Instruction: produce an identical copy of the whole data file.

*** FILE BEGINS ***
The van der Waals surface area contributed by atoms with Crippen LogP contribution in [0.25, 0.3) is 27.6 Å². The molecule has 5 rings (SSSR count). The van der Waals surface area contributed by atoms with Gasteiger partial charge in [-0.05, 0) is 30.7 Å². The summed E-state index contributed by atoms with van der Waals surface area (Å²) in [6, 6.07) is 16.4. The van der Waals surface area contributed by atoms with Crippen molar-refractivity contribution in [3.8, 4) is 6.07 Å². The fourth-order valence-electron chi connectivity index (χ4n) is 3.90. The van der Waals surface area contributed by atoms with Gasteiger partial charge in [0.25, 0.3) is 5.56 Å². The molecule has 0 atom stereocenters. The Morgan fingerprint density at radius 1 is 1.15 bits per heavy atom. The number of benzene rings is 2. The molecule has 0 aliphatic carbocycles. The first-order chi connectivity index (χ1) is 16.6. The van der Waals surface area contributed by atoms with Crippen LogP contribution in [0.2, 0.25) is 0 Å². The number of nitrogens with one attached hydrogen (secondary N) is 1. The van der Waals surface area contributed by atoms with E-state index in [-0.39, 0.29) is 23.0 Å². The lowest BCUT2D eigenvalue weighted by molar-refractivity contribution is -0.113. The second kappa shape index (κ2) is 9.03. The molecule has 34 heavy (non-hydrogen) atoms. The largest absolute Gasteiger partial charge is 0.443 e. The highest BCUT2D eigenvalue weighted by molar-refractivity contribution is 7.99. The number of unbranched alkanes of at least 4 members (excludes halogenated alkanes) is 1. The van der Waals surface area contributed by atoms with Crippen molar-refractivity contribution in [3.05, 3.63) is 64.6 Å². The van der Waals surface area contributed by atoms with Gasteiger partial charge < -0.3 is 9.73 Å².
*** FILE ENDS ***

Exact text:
The van der Waals surface area contributed by atoms with Crippen LogP contribution in [0.25, 0.3) is 27.6 Å². The molecule has 5 rings (SSSR count). The van der Waals surface area contributed by atoms with Gasteiger partial charge in [-0.05, 0) is 30.7 Å². The summed E-state index contributed by atoms with van der Waals surface area (Å²) in [6, 6.07) is 16.4. The van der Waals surface area contributed by atoms with Crippen molar-refractivity contribution in [3.8, 4) is 6.07 Å². The fourth-order valence-electron chi connectivity index (χ4n) is 3.90. The van der Waals surface area contributed by atoms with Gasteiger partial charge in [0.25, 0.3) is 5.56 Å². The molecule has 0 atom stereocenters. The Morgan fingerprint density at radius 1 is 1.15 bits per heavy atom. The number of benzene rings is 2. The molecule has 0 aliphatic carbocycles. The first-order chi connectivity index (χ1) is 16.6. The van der Waals surface area contributed by atoms with Crippen LogP contribution in [0.2, 0.25) is 0 Å². The number of nitrogens with one attached hydrogen (secondary N) is 1. The van der Waals surface area contributed by atoms with E-state index in [-0.39, 0.29) is 23.0 Å². The lowest BCUT2D eigenvalue weighted by molar-refractivity contribution is -0.113. The second kappa shape index (κ2) is 9.03. The molecule has 34 heavy (non-hydrogen) atoms. The largest absolute Gasteiger partial charge is 0.443 e. The highest BCUT2D eigenvalue weighted by molar-refractivity contribution is 7.99. The number of unbranched alkanes of at least 4 members (excludes halogenated alkanes) is 1. The van der Waals surface area contributed by atoms with Crippen molar-refractivity contribution in [3.05, 3.63) is 64.6 Å². The van der Waals surface area contributed by atoms with Gasteiger partial charge < -0.3 is 9.73 Å².